With TV streaming services, On Demand content and TV tuners now more popular than ever, have you ever thought about combining all you media into one place by turning your PC into a TV?
Cheap subscriptions to services like Netflix and Amazon prime, On Demand TV from the likes of BBC and C4 and niche online streaming services like Twitch have all contributed to a huge swing in consumer viewing habits.
Many people are now forsaking the scheduled TV lifestyle for On Demand programs, live streaming and specialist content, paving the way for internet enabled TV and entertainment through PCs.
As PC monitors become larger, cheaper and better quality many people are migrating from the traditional TV set up to a multi-use computer. But how do you go about turning a PC into a TV?
To start off, the easiest way to get live TV on your PC is to stream directly from the internet. You can do this by simply connecting to a website like the BBC/ITV /Sky (subscription required) or a generic Freeview service and then stream away.
Naturally streaming requires an internet connection that is up to a suitable standard. There have been a lot of arguments as to how fast your bandwidth should be; so as a guide the BBC state “2Mbps of sustained bandwidth for Standard Definition (SD) content” and 3Mbps for HD.
Most of the major TV stations offer this service like the BBC, ITV and C4 but be mindful of geographical restrictions. Paid for services like Sky, Virgin and BT also offer great streaming packages, however a subscription is usually needed to even access Freeview channels.
If you are looking for all the TV channels in one place, you could also use third party website like UKfree.tv or TVcatchup.com. [Ebuyer.com do not condone or support any third party applications.]
PC TV Tuner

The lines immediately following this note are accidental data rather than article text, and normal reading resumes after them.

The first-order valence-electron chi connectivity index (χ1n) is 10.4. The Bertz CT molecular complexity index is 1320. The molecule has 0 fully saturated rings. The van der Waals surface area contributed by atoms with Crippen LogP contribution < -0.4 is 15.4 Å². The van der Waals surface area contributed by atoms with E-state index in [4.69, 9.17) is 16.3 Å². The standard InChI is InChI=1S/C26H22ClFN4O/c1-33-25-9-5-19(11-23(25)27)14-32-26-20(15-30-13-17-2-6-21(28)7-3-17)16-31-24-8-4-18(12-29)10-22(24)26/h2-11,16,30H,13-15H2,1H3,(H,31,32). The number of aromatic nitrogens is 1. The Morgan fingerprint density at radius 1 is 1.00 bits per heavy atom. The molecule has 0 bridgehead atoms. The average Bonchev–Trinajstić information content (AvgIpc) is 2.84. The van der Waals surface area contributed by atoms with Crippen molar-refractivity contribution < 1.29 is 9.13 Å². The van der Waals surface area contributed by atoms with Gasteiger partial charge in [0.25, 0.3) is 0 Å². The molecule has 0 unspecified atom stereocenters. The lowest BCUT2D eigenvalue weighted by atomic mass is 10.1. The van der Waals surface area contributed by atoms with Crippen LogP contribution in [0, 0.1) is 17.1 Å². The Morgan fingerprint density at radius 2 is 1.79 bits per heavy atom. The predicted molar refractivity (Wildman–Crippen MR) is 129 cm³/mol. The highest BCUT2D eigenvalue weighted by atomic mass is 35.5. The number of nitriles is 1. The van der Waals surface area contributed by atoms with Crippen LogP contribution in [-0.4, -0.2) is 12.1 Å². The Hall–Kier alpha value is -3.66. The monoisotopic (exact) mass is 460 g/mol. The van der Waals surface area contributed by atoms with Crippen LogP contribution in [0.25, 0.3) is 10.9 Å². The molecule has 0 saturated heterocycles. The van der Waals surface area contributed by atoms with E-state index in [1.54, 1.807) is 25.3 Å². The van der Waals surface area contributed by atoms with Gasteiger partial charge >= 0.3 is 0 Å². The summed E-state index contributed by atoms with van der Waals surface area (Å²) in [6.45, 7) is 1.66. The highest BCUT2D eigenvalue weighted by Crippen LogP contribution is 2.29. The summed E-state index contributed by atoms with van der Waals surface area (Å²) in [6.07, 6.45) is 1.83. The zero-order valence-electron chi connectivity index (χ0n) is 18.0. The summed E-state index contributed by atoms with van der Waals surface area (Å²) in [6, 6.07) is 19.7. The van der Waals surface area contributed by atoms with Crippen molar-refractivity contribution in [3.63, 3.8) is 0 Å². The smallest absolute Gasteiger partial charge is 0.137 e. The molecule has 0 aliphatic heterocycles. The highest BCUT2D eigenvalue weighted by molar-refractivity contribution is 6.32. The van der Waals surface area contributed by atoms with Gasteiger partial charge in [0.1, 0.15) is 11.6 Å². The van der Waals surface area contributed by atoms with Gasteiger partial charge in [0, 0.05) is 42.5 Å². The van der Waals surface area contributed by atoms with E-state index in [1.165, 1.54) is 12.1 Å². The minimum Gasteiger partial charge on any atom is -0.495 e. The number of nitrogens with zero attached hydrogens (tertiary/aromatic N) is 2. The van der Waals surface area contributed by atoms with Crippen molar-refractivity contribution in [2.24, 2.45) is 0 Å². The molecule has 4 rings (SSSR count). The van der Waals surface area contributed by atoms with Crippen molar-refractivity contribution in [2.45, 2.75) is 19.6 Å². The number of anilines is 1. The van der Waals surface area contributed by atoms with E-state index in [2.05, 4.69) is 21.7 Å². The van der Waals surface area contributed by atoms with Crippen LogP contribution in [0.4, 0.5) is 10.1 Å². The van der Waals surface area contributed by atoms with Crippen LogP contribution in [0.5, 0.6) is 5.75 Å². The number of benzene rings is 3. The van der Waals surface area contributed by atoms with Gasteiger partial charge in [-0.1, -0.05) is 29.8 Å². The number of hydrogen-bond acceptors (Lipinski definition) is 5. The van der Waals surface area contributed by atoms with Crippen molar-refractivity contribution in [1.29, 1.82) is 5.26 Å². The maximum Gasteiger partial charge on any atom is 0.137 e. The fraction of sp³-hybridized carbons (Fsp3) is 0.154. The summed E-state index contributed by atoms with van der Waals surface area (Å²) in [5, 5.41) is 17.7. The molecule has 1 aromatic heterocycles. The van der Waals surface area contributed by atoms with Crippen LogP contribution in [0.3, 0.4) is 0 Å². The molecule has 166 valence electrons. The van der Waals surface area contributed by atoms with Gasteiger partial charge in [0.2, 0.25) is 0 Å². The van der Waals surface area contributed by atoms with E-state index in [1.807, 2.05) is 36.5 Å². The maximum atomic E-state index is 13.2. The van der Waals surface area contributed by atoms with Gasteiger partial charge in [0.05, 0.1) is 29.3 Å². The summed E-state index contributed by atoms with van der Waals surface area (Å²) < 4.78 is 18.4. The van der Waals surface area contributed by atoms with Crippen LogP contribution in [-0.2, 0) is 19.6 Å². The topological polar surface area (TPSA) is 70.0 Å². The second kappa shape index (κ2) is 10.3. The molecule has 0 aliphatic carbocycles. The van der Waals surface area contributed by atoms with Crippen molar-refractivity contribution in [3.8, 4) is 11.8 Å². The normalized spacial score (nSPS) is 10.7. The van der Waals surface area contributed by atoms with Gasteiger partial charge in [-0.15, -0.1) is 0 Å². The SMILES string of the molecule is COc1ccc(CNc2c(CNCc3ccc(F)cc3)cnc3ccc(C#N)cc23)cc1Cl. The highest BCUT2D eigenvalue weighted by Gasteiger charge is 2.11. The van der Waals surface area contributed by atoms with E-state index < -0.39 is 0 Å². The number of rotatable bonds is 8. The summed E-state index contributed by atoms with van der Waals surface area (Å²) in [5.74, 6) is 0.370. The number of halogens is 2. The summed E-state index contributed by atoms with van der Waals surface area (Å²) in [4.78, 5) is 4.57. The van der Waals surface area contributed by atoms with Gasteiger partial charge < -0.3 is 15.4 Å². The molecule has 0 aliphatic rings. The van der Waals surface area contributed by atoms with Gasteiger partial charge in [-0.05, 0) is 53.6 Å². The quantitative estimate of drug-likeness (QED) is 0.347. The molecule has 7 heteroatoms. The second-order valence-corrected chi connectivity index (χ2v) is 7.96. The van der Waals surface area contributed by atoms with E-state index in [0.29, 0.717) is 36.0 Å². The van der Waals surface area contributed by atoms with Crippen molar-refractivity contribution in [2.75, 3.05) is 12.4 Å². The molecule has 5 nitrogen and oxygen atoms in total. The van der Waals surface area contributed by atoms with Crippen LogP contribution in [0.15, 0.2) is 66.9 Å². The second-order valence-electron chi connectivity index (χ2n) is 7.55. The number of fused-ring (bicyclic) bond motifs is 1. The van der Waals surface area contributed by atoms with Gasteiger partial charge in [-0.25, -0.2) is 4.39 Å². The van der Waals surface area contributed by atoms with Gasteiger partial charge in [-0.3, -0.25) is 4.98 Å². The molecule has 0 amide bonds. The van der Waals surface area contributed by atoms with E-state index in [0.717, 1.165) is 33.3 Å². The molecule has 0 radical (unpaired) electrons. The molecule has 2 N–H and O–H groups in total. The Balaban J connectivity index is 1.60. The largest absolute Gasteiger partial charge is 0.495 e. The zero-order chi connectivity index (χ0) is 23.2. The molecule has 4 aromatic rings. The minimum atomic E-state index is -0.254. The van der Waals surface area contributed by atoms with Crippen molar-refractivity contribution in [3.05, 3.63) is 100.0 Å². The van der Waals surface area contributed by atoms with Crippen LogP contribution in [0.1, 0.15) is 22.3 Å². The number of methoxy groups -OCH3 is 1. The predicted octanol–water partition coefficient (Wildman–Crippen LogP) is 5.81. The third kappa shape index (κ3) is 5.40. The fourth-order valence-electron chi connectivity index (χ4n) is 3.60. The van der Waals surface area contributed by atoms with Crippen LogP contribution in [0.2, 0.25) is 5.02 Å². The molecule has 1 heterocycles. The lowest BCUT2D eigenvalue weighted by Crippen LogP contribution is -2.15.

If you’re looking for a more permanent hardware fix or don’t have great internet access, a PC TV tuner is great way of getting round dodgy WiFi signal.
PC tuners come in number of different forms but are basically a physical plug-in that allows a cable or portable antenna to be connected to your laptop.
TV tuners are peripherals which can connect via USB or internally via PCI. This gives you the ability to view free, over the air, digital TV.
You can get a few different types of tuner from external units, to internal combined graphics cards or stand-alone cards. Quality and signal fluctuates massively with different devices, setups, regions and even locations. Internal cards are usually considered better quality, however they do require setup and you sacrifice the portability of a plug-in.
When you’re hooked up, the PC tuner will usually come with some manufactures specific software to install. This will then become the platform for your PC’s TV planner, where you can select and control the channels you watch.
This one is a simple option for utilizing a bit of old tech you might have lying around the house, the humble Freeview box.
If you find yourself with a spare one of these boxes (or pick them up for about £30), the process of watching Freeview is very easy, as long as you have a free HDMI port.
Simply plug your Freeview into the empty HDMI connector and hook the aerial up to either a portable antenna or the wall mount.
Power up, adjust your setting and find the input, then away you go! Your monitor simply acts as a TV.
You can also find a few miniature Freeview boxes on the market so the unit won’t add too much bulk to your PC rig.
OK, this one is cheating a little as it’s not live TV, but if you find yourself binging on Netflix rather than the BBC, streaming players are a great option for cheap On Demand television.
The market leaders are currently Roku, ChromeCast and Amazon Fire TV. These streaming sticks work in a few different ways. Some like the Roku work as self-contained unit that plugs into the TV. This then runs on its own operating system effectively turning your PC into a smart TV.
The Chromecast on the other hand, is basically a mirroring device. It broadcasts content “cast” from your connected devices like a laptop, tablet or phone. You effectively turn your phone into the media player/remote and beam the video to your monitor
The advantage of this setup is that it feels a lot more like a TV, rather than a computer as you have a remote (or phone) in hand to flick through content.